Probably the easiest way to first find fascinating people you never knew existed is to go to the reference room to 305.8. Find these books and browse through them.
Endangered peoples of North America : struggles to survive and thrive
Gale encyclopedia of multicultural America 2 volumes
Las razas humanas 4 volumes, wonderful pictures
Countries and their cultures 4 volumes
The Encyclopedia of the peoples of the world
Encyclopedia of the world's minorities 3 volumes
Try it. Discover the Neua, Manao, and the Lohra. Read about the great warrior princess Nyennega, ancestress of the Mossi. Find out what happens during an Ifugao wedding ceremony. Answer these questions - What do Amahuaca boys learn? girls? Where do they sleep? What do they eat? What do they wear?
Start your own quest for more information on any group that fascinates you.
Another good way to begin? Read almost any issue of National Geographic Magazine. In the J room we even have National Geographic Kids.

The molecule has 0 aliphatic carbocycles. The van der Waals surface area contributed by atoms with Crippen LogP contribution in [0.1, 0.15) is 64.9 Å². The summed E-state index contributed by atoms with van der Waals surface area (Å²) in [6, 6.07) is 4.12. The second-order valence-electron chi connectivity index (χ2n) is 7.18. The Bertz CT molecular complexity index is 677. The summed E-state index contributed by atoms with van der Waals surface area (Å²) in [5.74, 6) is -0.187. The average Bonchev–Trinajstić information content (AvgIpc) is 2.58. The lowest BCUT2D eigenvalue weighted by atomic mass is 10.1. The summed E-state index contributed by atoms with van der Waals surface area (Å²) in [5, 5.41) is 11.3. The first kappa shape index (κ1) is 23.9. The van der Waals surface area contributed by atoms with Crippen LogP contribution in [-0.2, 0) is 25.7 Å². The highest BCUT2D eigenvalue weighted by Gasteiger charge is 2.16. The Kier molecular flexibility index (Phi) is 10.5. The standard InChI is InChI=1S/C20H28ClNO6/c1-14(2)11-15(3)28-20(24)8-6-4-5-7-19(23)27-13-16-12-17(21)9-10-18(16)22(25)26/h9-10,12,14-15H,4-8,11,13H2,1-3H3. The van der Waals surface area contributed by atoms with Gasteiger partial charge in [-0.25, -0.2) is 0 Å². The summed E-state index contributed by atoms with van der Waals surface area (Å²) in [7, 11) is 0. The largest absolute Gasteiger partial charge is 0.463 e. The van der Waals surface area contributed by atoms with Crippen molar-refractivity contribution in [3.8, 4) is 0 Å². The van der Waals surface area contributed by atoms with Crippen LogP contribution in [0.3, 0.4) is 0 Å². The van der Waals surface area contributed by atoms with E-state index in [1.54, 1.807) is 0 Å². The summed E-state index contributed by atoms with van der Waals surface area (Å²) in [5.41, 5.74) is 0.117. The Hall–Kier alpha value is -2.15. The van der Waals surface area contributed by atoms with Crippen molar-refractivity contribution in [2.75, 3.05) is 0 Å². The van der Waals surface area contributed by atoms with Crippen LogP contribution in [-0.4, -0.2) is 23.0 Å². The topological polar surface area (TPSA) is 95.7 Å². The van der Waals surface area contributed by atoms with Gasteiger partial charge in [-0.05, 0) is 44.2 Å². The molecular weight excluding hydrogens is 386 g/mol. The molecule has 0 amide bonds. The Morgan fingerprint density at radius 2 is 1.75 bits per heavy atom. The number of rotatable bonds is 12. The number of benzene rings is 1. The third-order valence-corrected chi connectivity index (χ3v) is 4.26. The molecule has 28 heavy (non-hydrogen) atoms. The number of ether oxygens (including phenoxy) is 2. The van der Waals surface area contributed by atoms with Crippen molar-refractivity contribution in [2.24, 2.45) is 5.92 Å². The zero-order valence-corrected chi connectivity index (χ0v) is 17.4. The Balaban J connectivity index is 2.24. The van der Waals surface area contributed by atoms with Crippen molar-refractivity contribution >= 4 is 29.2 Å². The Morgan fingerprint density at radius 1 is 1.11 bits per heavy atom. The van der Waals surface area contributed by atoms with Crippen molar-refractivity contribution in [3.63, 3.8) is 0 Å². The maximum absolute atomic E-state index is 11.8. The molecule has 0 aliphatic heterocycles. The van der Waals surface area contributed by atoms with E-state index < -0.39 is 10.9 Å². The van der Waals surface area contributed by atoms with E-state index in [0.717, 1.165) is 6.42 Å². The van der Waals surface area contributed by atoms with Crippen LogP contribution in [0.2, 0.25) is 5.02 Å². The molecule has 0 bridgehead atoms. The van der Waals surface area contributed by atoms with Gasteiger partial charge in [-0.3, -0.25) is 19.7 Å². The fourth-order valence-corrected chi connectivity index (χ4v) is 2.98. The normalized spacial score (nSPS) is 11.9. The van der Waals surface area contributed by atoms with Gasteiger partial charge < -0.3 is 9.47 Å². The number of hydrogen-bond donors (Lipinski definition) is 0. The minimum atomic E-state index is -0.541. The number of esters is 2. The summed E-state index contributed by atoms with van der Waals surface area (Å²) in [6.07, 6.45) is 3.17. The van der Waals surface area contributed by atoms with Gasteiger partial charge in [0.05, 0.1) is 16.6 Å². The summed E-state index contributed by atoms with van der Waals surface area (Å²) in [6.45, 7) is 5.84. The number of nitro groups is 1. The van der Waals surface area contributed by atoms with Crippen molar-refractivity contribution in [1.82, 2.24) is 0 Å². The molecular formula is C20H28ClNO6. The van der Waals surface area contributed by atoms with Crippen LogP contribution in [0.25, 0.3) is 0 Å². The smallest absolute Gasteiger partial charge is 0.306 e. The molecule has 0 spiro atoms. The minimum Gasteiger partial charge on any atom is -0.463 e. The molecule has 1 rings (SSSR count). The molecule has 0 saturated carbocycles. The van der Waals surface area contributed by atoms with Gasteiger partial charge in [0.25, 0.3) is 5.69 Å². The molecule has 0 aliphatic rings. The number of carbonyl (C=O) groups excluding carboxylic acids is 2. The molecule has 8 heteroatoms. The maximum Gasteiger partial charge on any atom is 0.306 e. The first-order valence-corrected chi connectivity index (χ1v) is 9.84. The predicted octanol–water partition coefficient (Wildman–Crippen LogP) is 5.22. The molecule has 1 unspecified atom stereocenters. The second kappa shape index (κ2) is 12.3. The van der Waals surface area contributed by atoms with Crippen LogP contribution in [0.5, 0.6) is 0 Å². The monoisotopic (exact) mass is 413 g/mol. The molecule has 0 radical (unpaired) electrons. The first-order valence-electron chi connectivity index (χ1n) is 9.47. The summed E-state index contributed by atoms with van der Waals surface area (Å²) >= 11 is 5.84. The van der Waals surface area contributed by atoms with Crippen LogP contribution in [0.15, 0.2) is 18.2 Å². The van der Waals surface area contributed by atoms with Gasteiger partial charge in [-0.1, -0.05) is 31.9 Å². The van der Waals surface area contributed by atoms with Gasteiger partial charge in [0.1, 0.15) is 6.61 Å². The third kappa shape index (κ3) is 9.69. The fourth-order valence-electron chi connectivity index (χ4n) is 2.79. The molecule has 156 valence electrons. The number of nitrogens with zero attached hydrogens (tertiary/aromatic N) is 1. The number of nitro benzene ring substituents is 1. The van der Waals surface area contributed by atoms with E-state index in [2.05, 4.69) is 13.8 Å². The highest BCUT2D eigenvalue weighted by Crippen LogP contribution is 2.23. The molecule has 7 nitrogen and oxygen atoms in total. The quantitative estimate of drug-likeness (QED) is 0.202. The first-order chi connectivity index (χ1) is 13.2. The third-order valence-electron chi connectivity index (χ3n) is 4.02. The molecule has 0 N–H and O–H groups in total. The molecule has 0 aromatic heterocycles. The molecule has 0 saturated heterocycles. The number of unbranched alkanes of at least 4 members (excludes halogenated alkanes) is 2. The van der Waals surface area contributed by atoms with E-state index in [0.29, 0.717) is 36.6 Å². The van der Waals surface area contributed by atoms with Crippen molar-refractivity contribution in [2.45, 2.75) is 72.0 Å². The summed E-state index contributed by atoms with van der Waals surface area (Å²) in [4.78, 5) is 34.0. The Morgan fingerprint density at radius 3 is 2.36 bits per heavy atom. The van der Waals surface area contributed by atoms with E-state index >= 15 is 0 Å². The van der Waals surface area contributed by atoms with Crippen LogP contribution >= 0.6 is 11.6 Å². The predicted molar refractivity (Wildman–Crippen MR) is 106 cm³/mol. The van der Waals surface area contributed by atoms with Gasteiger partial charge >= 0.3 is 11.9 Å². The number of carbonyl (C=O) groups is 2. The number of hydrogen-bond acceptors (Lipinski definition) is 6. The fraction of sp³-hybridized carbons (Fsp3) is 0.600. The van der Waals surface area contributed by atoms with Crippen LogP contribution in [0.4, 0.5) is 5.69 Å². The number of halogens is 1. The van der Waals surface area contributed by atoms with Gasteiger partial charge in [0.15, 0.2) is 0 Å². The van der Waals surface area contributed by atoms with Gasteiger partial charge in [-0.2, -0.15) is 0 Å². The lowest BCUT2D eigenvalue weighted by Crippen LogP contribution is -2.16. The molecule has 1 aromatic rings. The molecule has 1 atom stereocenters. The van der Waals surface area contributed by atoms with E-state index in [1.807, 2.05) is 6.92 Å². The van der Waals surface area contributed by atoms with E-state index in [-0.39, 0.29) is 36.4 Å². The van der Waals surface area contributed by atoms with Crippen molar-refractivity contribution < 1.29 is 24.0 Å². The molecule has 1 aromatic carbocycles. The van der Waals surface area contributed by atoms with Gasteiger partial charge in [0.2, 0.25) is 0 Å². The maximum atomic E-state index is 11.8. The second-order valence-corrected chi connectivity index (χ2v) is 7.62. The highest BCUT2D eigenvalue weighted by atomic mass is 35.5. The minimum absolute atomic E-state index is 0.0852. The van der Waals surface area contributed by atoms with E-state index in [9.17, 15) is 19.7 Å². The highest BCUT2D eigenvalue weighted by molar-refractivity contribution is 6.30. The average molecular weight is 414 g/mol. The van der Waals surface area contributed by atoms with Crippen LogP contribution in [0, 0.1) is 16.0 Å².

Travel to far-away places? The 900s and 910s are geography so this is the best (not so far away) place to look if you want a nonfiction book. Just wander about.
You can also use the catalog, putting in the name of a place as the subject or keyword. This should work for either fiction or non-fiction, and on a quest you can chose either, but you have to know where you want to go.
As a general rule, try to use the name of a country or large city. Using the name of a whole continent is usually (but not always) just too big, people aren't very likely to write a book about a whole continent. This is tricky. You want to be as specific as possible without being too specific. It takes practice.
Looking just at fiction:
subject tracing ... Europe - Fiction 16 books
subject tracing ... Ireland - Fiction 67 books
subject tracing ... Dublin (Ireland) - Fiction 24 books
subject tracing ... Galway (Ireland) - Fiction 4 books
subject tracing ... Asia - Fiction nothingWant to make a bar graph of that?
subject tracing ... China - Fiction 48 books
subject tracing ... Shanghai (China) - Fiction 7 books
Now let's go to 911. This is where we have beautiful atlases, some of them new, some of enormous size. Most are located in the atlas case in the reference room.